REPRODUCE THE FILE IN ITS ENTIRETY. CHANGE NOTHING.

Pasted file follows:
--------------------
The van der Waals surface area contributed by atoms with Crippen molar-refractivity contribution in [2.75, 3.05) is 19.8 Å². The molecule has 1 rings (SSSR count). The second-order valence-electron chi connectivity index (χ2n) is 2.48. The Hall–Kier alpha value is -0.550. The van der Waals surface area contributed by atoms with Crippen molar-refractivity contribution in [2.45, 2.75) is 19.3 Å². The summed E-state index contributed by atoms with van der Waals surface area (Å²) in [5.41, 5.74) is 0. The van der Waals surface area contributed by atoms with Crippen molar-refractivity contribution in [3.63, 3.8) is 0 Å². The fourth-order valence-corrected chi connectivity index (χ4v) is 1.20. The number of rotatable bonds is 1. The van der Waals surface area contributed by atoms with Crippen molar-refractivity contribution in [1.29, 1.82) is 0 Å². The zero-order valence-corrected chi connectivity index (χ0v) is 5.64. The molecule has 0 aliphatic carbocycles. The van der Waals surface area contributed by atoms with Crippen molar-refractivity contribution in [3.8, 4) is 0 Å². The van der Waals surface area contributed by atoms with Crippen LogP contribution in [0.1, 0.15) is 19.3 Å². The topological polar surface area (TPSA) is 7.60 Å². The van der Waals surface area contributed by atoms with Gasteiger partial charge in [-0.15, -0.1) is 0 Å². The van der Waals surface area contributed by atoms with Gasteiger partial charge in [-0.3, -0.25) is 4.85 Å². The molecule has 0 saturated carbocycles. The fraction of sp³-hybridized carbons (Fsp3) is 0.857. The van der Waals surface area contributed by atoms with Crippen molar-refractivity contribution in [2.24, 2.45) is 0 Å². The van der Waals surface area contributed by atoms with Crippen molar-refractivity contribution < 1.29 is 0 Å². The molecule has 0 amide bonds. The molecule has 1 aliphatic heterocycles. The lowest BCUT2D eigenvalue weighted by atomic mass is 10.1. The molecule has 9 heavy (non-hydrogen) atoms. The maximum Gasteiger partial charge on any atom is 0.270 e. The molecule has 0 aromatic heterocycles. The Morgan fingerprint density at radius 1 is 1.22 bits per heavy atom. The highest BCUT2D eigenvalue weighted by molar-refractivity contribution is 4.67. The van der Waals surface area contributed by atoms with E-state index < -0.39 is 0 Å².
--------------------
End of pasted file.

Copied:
The van der Waals surface area contributed by atoms with Crippen molar-refractivity contribution in [2.75, 3.05) is 19.8 Å². The molecule has 1 rings (SSSR count). The second-order valence-electron chi connectivity index (χ2n) is 2.48. The Hall–Kier alpha value is -0.550. The van der Waals surface area contributed by atoms with Crippen molar-refractivity contribution in [2.45, 2.75) is 19.3 Å². The summed E-state index contributed by atoms with van der Waals surface area (Å²) in [5.41, 5.74) is 0. The van der Waals surface area contributed by atoms with Crippen molar-refractivity contribution in [3.63, 3.8) is 0 Å². The fourth-order valence-corrected chi connectivity index (χ4v) is 1.20. The number of rotatable bonds is 1. The van der Waals surface area contributed by atoms with Crippen molar-refractivity contribution in [1.29, 1.82) is 0 Å². The zero-order valence-corrected chi connectivity index (χ0v) is 5.64. The molecule has 0 aliphatic carbocycles. The van der Waals surface area contributed by atoms with Crippen molar-refractivity contribution in [3.8, 4) is 0 Å². The van der Waals surface area contributed by atoms with Crippen LogP contribution in [0.1, 0.15) is 19.3 Å². The topological polar surface area (TPSA) is 7.60 Å². The van der Waals surface area contributed by atoms with Gasteiger partial charge in [-0.15, -0.1) is 0 Å². The van der Waals surface area contributed by atoms with Gasteiger partial charge in [-0.3, -0.25) is 4.85 Å². The molecule has 0 saturated carbocycles. The fraction of sp³-hybridized carbons (Fsp3) is 0.857. The van der Waals surface area contributed by atoms with Crippen molar-refractivity contribution in [2.24, 2.45) is 0 Å². The van der Waals surface area contributed by atoms with Crippen molar-refractivity contribution < 1.29 is 0 Å². The molecule has 0 amide bonds. The molecule has 1 aliphatic heterocycles. The lowest BCUT2D eigenvalue weighted by atomic mass is 10.1. The molecule has 9 heavy (non-hydrogen) atoms. The maximum Gasteiger partial charge on any atom is 0.270 e. The molecule has 0 aromatic heterocycles. The Morgan fingerprint density at radius 1 is 1.22 bits per heavy atom. The highest BCUT2D eigenvalue weighted by molar-refractivity contribution is 4.67. The van der Waals surface area contributed by atoms with E-state index < -0.39 is 0 Å².